Tinto's Theory Of Student Persistence

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Tinto developed a theory to explain student retention called Tinto’s Theory of Student Departure. Tinto’s (1993) theory of student departure, will also serve as the theoretical framework of this study. Student persistence is in the forefront of higher education concerns (Reason, 2009). Persistence occurs when students successfully integrate into the college setting academically and socially (Tinto, 1975). Tinto’s Theory of Student Departure states that the more students integrate into the life of the college, the more successful they will be and the more likely the student will remain in school until graduation. According to Tinto (1975), he argued that students depart higher education without earning a degree because of the
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What student demographics and Student Support Services program services at Johnston Community College can be used to predict academic success?
2. What student demographics and Student Support Services program services at Johnston Community College can be used to predict persistence?
Significance of the Study
Academic success and student persistence will be the primary focus of this study. Identifying services that predict student academic success and persistence among TRIO student is important for staff and higher education leaders at Johnston Community College. Jones and Watson (1990) noted that retention or persistence issues are critical to institutional planning and funding. Planning and funding have been greatly affected by the student retention rates. The findings from this study will also help to provide pertinent information on how to improve services that foster student success and leadership skills. This study is significant in that it will examine the factors that critically influence academic success and persistence of students enrolled in the TRIO program at Johnston Community College in Smithfield,
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Department of Education (2014a) defined academic success as the relative grade point average on a four-point scale at the end of an academic term.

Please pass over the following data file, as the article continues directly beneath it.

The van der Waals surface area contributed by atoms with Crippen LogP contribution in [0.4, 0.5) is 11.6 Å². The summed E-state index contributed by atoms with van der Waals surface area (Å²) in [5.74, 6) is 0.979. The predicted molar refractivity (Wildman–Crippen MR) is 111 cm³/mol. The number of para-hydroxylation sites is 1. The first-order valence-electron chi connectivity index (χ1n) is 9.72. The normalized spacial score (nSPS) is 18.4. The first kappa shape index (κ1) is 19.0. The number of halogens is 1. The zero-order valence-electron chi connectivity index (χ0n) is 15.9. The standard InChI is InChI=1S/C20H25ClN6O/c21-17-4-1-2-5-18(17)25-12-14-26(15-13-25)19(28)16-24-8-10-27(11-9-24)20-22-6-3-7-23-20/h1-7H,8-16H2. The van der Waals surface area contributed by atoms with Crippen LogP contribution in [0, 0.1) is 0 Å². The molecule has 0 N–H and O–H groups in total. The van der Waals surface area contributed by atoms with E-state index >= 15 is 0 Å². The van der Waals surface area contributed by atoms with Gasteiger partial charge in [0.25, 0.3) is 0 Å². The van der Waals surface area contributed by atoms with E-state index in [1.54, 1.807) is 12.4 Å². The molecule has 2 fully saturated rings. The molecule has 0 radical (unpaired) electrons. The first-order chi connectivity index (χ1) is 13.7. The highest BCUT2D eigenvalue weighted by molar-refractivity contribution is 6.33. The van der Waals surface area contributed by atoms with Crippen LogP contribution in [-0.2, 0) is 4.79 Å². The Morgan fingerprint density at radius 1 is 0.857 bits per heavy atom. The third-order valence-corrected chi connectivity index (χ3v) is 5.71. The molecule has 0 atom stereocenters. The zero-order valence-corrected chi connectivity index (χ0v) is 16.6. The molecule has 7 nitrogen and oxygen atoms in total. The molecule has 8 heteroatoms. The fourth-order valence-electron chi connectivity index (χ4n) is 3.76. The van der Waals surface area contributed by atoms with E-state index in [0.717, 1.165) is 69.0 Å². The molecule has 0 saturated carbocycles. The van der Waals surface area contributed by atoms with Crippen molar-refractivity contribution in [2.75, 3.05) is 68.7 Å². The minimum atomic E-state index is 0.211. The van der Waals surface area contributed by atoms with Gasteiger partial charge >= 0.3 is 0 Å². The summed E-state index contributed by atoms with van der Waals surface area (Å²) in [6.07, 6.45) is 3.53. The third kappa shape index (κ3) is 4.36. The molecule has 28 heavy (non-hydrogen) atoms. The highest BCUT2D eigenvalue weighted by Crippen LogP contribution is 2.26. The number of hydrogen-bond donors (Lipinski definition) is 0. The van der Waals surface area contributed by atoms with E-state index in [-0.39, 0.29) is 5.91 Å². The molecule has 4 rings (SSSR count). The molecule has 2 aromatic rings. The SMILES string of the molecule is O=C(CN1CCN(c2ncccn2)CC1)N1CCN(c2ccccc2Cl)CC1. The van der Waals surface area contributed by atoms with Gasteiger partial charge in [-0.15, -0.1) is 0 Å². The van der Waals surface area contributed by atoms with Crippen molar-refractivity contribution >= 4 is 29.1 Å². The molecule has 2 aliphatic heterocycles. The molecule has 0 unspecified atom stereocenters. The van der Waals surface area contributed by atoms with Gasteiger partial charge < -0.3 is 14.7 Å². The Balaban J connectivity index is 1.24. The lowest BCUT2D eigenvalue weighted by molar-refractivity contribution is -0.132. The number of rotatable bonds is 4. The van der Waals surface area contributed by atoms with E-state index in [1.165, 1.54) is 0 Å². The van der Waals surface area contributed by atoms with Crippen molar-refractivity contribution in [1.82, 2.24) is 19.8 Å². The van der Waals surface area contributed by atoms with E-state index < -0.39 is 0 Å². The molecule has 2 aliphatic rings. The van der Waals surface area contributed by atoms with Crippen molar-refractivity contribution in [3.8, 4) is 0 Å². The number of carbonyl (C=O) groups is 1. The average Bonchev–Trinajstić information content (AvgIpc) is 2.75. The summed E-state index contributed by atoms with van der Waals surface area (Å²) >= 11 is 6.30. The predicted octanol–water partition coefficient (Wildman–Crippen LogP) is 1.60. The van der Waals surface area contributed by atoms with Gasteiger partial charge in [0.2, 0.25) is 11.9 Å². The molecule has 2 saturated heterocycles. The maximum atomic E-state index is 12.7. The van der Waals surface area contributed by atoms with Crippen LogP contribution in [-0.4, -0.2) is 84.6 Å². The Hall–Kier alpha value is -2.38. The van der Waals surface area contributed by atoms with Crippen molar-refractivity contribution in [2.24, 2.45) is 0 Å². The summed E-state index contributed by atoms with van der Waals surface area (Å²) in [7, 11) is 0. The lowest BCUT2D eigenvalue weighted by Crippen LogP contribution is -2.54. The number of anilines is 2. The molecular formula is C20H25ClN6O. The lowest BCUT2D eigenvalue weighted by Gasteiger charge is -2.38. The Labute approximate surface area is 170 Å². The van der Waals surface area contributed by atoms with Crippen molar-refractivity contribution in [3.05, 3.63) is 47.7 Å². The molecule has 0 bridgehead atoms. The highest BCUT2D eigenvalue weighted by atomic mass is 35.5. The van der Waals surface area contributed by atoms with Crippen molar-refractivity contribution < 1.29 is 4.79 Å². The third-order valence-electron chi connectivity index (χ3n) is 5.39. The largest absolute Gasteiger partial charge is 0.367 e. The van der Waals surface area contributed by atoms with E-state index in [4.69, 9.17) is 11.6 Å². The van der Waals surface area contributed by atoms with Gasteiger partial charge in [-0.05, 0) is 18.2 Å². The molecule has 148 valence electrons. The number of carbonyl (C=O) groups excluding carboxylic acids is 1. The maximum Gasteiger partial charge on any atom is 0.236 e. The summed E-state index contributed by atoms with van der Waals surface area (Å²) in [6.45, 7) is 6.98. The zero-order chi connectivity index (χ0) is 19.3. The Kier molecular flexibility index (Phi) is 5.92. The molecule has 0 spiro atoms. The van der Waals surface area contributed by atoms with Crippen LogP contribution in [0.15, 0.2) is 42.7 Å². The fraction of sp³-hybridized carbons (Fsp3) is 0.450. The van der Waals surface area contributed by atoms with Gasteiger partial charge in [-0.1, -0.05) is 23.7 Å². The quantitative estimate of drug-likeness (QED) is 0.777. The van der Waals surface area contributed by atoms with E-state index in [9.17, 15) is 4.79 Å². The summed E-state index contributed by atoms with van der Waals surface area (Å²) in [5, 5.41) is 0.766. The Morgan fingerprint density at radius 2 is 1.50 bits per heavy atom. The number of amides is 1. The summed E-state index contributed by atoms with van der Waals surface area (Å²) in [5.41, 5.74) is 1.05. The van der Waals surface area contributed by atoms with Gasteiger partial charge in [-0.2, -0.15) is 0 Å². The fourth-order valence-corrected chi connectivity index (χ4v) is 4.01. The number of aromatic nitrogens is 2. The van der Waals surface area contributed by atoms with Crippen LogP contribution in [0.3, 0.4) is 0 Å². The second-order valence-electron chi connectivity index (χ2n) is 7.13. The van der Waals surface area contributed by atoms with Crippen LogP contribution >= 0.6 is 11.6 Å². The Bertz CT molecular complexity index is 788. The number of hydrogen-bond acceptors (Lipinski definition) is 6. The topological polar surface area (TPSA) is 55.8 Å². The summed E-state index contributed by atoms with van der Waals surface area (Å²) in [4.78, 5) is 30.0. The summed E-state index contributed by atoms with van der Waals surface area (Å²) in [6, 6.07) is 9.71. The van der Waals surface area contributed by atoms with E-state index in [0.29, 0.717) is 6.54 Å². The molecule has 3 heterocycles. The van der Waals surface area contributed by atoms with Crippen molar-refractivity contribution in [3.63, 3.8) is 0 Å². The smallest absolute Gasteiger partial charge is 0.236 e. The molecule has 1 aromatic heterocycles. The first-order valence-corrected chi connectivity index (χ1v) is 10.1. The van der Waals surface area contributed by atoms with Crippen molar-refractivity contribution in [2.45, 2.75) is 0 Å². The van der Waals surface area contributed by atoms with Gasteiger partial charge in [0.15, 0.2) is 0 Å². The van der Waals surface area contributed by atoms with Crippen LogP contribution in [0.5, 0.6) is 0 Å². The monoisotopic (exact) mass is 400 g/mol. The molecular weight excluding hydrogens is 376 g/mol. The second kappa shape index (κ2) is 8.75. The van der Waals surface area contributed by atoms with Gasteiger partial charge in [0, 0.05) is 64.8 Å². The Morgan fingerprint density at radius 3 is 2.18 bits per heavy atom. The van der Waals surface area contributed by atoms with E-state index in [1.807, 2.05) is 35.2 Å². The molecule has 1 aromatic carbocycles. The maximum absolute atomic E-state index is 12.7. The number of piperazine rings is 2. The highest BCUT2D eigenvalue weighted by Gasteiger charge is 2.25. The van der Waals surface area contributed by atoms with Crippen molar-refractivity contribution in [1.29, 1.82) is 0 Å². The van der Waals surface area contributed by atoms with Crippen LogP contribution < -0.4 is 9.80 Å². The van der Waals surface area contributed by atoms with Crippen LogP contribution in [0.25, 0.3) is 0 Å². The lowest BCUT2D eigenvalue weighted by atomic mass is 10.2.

Academic performance: Grade point average (GPA) is the standard measure for students’ academic performance.
Community Colleges - Community colleges are defined as “any institution regionally accredited to award the associate of arts or the associate of science as its highest degree” (Cohen & Brawer, 2008). This definition includes all technical, vocational and junior colleges, whether public or private.
Disability - A person with disability has a physical or impairment that limits one or more of the major life activities of that person. A person is also considered disabled if they have had a record of such an impairment or are regarded as being impaired (U.S. Equal Employment Opportunity Commission, 2008).
First-generation – A student whose parents has not been awarded a baccalaureate degree. (U.S. Department of Education, 2017).
Low-income - A low-income participant is one whose family’s taxable income is less than 150% of the poverty level. The United States Department of Commerce, Bureau of the Census, sets guidelines for determining the poverty level for each cohort year (U.S. Department of Education,
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